Ohio Supreme Court to review police liability in chase

The case stems from a police-involved chase that injured Lebanon teacher.

The Ohio Supreme Court will review if police can be held liable for injuries caused to a Lebanon school teacher when Miami Twp. officers and Montgomery County Sheriff’s deputies pursued a burglary suspect in 2011.

Pamela Argabrite suffered serious injuries when her car was in a collision with a vehicle driven by 19-year-old Andrew Barnhart, who fled police and led them on a chase that reached 80 mph on Ohio 741 near Austin Boulevard.

Barnhart, who stole a television and then fled after hitting an unoccupied police car to prompt the chase, died in the July 11, 2011 crash.

Argabrite sued several officers for damages in 2012, alleging then that she’d had multiple surgeries, medical and hospital expenses of more than $630,000 and loss of past and future earnings in excess of $57,000.

“She has a lot of scars,” said Argabrite’s attorney, Kenneth Ignozzi. “She has a lot of pain that she deals with and it’s getting tougher as the years tick by.”

The Ohio Supreme Court will hear oral arguments Feb. 9 in Columbus.

Briefs supporting Argabrite have been filed by the Ohio Association for Justice and the Ohio Employment Lawyers Association. A brief supporting the officers was filed by the Ohio Prosecuting Attorneys Association.

Ignozzi said Ohio courts have used the wrong standard when it comes to evaluating the liability of Ohio law enforcement officers involved in suspect crashes that injure or kill bystanders.

“The appellate courts in Ohio have developed this ‘extreme and outrageous’ standard which is inconsistent with the statute. They just made it up,” Ignozzi said Monday. “I think I’m going to win on the issue when you look at the statute to prove liability, all I need is reckless (conduct), not extreme and outrageous conduct.”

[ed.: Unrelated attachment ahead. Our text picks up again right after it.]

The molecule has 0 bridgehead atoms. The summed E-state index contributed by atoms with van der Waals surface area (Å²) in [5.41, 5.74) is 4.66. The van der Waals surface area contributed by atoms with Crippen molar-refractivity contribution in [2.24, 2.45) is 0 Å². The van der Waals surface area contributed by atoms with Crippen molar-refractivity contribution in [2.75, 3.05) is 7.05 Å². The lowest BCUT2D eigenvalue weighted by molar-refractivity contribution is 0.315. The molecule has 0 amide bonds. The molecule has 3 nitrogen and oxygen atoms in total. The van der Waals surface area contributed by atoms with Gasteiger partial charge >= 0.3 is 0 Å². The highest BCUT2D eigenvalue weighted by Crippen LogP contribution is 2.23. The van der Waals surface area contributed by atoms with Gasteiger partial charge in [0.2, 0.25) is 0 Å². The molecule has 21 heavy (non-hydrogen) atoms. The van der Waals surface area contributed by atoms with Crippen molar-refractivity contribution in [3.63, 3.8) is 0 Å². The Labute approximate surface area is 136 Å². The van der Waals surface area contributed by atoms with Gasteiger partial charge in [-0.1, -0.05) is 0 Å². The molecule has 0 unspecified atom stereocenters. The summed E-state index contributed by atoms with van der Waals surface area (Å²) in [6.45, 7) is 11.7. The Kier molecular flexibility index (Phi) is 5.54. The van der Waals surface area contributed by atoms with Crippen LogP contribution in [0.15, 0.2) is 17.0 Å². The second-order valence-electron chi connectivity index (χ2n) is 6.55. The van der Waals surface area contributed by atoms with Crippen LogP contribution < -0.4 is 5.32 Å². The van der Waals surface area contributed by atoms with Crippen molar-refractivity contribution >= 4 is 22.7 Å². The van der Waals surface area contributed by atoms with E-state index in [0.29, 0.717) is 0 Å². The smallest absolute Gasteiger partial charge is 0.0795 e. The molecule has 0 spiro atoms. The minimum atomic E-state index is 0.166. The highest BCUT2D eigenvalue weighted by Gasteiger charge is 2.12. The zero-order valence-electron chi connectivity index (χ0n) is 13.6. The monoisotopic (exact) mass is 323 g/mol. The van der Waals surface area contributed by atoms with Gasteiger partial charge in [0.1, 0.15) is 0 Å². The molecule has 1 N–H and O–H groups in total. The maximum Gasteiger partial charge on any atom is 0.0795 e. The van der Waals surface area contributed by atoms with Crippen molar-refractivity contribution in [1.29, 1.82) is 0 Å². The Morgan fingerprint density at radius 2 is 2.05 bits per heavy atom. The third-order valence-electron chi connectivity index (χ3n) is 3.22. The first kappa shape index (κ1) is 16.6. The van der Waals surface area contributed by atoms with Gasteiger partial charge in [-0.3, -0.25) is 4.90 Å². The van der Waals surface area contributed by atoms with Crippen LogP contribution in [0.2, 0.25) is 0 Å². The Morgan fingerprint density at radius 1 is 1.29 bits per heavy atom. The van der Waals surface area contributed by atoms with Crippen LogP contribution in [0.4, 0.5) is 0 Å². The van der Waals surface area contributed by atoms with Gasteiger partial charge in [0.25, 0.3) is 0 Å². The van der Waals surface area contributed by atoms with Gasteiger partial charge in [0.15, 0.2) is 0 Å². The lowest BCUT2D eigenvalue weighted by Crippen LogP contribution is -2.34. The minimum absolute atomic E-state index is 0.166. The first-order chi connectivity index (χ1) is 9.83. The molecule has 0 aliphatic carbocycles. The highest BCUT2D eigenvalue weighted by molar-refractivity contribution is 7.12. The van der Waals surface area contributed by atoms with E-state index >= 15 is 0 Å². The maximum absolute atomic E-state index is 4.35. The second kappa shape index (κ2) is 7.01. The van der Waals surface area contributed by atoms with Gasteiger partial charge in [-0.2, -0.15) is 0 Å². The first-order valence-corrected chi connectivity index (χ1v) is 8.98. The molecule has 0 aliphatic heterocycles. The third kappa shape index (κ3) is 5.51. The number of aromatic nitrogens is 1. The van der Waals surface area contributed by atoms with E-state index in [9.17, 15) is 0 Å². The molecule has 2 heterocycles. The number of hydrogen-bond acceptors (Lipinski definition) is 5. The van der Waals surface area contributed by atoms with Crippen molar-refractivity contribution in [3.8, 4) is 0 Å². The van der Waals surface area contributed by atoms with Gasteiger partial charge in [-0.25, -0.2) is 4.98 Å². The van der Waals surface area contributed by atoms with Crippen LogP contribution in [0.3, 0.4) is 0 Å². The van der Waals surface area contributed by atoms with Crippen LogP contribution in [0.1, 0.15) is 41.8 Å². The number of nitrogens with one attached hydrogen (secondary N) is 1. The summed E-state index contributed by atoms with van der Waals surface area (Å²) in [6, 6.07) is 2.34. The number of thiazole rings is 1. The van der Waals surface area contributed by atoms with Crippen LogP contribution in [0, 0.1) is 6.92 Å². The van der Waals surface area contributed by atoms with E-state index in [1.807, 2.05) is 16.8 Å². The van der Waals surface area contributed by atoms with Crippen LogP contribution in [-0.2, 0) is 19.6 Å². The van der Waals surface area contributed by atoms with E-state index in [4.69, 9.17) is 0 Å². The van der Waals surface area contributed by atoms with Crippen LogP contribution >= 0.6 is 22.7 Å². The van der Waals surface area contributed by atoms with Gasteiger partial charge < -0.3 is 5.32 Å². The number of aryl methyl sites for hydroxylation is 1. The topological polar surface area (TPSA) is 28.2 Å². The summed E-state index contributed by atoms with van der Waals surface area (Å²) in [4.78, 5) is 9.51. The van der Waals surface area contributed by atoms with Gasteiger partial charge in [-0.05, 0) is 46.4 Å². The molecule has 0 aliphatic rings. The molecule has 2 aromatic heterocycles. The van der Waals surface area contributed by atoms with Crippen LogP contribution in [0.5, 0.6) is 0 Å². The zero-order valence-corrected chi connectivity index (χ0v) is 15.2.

Both the Montgomery County Common Pleas Court and Second District Court of Appeals agreed with law enforcement attorneys who sought to dismiss the suit because police are immune from such suits because their actions were not “extreme or outrageous.”

But even those decisions included judges’ opinions or dissents that the issue was far from settled and that the case of Whitfield v. Dayton — which set the “extreme and outrageous” standard — was not foolproof.

“This court hopes the Second District will review its previous Whitfield holding,” wrote Judge James Brogan, who decided Argabrite’s common pleas case and who dissented on part of the Whitfield case when he sat on the appellate court. “It is a license for police officers to engage in reckless conduct in pursuing fleeing suspects.”

Edward Dowd, one of the defendants’ attorneys, didn’t respond to a message seeking comment. But briefs filed on behalf of the defendants said that the standard was not too high and that a lower standard would restrict officers’ attempts to arrest fleeing suspects and would have “a chilling effect” on law enforcement.

“What gives me hope is that (the court) took (the case) to begin with; they take less than 1 percent of all the cases up there,” Ignozzi said. “Why would they have taken it if I didn’t have a chance?”

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